I remember that he was arrested at the beginning of the full-scale war. He is often a spokesman of the pro-Russian party "Platform for Life and Peace" in Parliament. I think we will solve this problem. There are several proposals for dismissing him as the head of this committee.

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However, regulating the media is not within this committee’s responsibility. I think his appointment in the past was made to give his party a formal position, but not one that was influential.

Still, for society, it is a bad sign that someone who had, or I am sure, still has a pro-Russian position is heading a committee in the Parliament.

You are in charge of the Anti-Corruption Committee. Can you comment on the recent corruption scandals in the Ministry of Defense?

It is not a new problem for Ukraine. We have had problems with supplying food and goods to the soldiers before. It's a post-Soviet-Union tradition that all information regarding army purchases is kept secret  and because of this we lack suppliers.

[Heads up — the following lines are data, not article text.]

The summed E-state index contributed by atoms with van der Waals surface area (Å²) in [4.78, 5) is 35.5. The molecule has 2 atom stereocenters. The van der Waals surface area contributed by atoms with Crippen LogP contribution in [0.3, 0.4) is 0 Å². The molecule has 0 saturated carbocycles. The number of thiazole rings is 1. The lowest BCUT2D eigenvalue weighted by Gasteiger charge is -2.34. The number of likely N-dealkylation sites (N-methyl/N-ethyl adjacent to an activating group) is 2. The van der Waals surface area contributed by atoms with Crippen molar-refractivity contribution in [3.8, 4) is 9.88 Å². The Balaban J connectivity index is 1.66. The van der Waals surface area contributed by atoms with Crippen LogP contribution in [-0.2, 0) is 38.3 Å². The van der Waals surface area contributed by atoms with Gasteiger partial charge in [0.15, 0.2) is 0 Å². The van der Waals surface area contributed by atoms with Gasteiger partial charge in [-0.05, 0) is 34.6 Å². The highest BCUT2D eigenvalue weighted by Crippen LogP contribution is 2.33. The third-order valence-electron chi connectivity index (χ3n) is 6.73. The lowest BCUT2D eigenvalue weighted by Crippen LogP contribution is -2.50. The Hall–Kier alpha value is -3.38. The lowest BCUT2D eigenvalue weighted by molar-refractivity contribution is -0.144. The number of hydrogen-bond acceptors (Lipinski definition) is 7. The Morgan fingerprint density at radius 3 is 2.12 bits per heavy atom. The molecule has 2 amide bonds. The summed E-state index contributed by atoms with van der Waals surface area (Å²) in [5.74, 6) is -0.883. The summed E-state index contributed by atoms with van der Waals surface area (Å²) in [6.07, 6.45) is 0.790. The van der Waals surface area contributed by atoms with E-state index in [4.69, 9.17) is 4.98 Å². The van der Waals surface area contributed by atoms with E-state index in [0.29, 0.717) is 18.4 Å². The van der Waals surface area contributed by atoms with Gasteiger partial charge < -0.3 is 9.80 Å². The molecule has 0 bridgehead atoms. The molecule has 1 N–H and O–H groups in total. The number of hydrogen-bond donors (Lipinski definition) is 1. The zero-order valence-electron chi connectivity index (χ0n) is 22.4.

Of course, many big retailers on the market can participate in the tenders for supplying products to the army. But many are not interested because the purchasing process is not transparent and there are some corrupt mechanisms involved. This is the result of secrecy in this area.

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According to NATO standards, only three types of information are secret - technology, army locations, and communications. In Ukraine, we have the NGO National Anti-Corruption Committee in the sphere of defense that, even before the full-scale war, proposed making information about food supply to the army transparent. However, the MoD refused.

I agree with the Minister of Defense, Oleksy Reznikov, who said it is not a priority right now due to the war. However, it is very criticalf or our citizens and international partners. We must show that the defense sphere is under control and that no corruption exists. That’s why the MoD established a special anti-corruption council to change public procurement procedures.